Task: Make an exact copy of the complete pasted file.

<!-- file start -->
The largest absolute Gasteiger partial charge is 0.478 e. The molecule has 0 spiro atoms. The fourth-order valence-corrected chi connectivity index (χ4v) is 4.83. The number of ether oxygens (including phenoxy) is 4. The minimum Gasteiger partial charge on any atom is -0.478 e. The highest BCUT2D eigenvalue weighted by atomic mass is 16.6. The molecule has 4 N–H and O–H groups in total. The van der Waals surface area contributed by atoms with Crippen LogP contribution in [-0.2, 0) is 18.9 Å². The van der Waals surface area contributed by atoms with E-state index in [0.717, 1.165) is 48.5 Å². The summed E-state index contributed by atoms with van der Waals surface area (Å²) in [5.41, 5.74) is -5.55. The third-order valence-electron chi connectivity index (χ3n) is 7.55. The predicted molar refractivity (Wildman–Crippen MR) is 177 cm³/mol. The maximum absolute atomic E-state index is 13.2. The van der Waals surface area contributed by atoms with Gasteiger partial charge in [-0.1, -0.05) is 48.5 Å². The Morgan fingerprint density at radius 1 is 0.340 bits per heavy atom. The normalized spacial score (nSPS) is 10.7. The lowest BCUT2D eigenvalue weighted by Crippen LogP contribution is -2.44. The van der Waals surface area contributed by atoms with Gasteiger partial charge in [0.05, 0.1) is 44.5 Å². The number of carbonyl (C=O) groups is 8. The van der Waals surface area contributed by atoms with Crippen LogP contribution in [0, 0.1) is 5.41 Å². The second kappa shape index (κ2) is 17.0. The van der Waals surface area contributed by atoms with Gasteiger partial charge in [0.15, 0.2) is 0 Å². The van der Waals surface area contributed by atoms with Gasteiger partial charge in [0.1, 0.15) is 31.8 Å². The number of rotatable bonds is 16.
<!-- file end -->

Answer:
The largest absolute Gasteiger partial charge is 0.478 e. The molecule has 0 spiro atoms. The fourth-order valence-corrected chi connectivity index (χ4v) is 4.83. The number of ether oxygens (including phenoxy) is 4. The minimum Gasteiger partial charge on any atom is -0.478 e. The highest BCUT2D eigenvalue weighted by atomic mass is 16.6. The molecule has 4 N–H and O–H groups in total. The van der Waals surface area contributed by atoms with Crippen LogP contribution in [-0.2, 0) is 18.9 Å². The van der Waals surface area contributed by atoms with E-state index in [0.717, 1.165) is 48.5 Å². The summed E-state index contributed by atoms with van der Waals surface area (Å²) in [5.41, 5.74) is -5.55. The third-order valence-electron chi connectivity index (χ3n) is 7.55. The predicted molar refractivity (Wildman–Crippen MR) is 177 cm³/mol. The maximum absolute atomic E-state index is 13.2. The van der Waals surface area contributed by atoms with Gasteiger partial charge in [-0.1, -0.05) is 48.5 Å². The Morgan fingerprint density at radius 1 is 0.340 bits per heavy atom. The normalized spacial score (nSPS) is 10.7. The lowest BCUT2D eigenvalue weighted by Crippen LogP contribution is -2.44. The van der Waals surface area contributed by atoms with Gasteiger partial charge in [0.05, 0.1) is 44.5 Å². The number of carbonyl (C=O) groups is 8. The van der Waals surface area contributed by atoms with Crippen LogP contribution in [0, 0.1) is 5.41 Å². The second kappa shape index (κ2) is 17.0. The van der Waals surface area contributed by atoms with Gasteiger partial charge in [0.15, 0.2) is 0 Å². The van der Waals surface area contributed by atoms with Gasteiger partial charge in [0.1, 0.15) is 31.8 Å². The number of rotatable bonds is 16.